Florida Gov. Ron DeSantis vetoed Tuesday a bill that would have banned the sale of flavored nicotine vapor products in the state. The bill originally passed in March, but due to coronavirus-related delays, it only reached his desk on Thursday, Sept 4th.
The bill, SB810, was set to ban all flavors except for menthol and tobacco. It was originally designed to raise the legal age to purchase products to 21, but the addition of the flavor ban was part of an amendment late in the legislative process.
While originally conceived as a bill to raise the legal age to buy tobacco to 21,” said Gov. DeSantis in his veto transmission letter, “SB 810 effectively bans tobacco-free vaping flavors used by hundreds of thousands of Floridians as a reduced-risk alternative to cigarettes, which are more dangerous.”
In the months since the bill passed the Florida House, the Consumer Advocates for Smoke-Free Alternatives Association (CASAA) launched a strong, online campaign calling for consumers of nicotine vapor products in the state to contact the governor and share their stories about switching to vapor products.
The Vapor Technology Association estimated the economic impact of the vapor industry in Florida to be $1.5 billion, a figure that could have impacted the governor’s decision to veto late Tuesday night.
While this veto was met with applause from the tobacco harm reduction community, it does come on the eve of an FDA deadline which states that the only vaping products that can be legally sold in the United States after Sept 9th, 2020, will be products that have completed a Pre-Market Tobacco Application or PMTA.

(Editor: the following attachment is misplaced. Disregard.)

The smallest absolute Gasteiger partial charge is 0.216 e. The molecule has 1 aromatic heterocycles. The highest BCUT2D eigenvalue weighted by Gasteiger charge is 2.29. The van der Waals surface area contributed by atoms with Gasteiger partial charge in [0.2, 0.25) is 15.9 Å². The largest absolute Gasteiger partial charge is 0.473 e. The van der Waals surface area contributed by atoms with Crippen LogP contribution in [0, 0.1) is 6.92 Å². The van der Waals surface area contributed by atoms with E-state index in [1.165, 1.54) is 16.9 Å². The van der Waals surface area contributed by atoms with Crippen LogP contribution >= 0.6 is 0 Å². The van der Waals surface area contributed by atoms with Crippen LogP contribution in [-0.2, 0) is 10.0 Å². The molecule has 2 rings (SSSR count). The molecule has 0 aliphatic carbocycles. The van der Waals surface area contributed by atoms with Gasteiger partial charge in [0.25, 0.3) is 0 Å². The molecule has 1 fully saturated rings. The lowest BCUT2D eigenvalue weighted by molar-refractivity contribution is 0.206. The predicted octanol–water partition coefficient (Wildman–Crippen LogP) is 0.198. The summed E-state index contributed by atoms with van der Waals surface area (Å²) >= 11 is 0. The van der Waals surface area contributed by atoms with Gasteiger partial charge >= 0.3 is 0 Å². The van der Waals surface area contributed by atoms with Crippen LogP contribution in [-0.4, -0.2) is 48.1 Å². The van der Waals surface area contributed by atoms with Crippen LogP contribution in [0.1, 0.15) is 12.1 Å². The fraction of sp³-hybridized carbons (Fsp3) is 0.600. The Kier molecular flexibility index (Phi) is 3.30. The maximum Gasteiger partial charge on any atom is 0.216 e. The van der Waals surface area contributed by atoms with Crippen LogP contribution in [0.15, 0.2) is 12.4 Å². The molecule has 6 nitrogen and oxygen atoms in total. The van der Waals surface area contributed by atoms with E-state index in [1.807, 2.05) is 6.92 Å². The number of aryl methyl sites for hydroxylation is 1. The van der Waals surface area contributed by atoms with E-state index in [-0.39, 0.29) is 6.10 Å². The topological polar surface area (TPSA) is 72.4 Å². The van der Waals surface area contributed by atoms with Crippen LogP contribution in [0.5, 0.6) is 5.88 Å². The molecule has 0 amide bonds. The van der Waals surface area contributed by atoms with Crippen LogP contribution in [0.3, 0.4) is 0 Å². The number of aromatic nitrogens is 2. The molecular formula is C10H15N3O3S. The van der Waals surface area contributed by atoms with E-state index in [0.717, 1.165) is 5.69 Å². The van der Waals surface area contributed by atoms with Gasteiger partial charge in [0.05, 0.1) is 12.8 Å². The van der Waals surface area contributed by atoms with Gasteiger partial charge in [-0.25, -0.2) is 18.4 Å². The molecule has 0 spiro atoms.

It is estimated a single PMTA can cost hundreds of thousands to millions of dollars. The Rocky Mountain Smoke-Free Association estimates 14,000 small vape businesses employing over 160,000 workers will be forced to close around the United States, representing $24 billion in economic activity.
“This legislation would almost assuredly lead more people to resume smoking cigarettes, and it would drive others to the hazardous black market,” DeSantis wrote. “The latter consequence is especially significant because the much-publicized cases of lung injury associated with vaping in recent years have been traced to illegal, or black market, vape cartridges containing THC, not the types of legal vaping products that this bill would abolish.”
This is a significant statement as many other United States governors, including New York’s Andrew Cuomo and California’s Gavin Newsom, signed bills into law very much like the one vetoed in Florida.
DeSantis added, “reducing the use of all nicotine-related products, including vaping among our youth, is an important goal, but this will not be achieved by eliminating legal products for adults and by devastating the small businesses who provide these adults with reduced-risk alternatives to cigarettes.”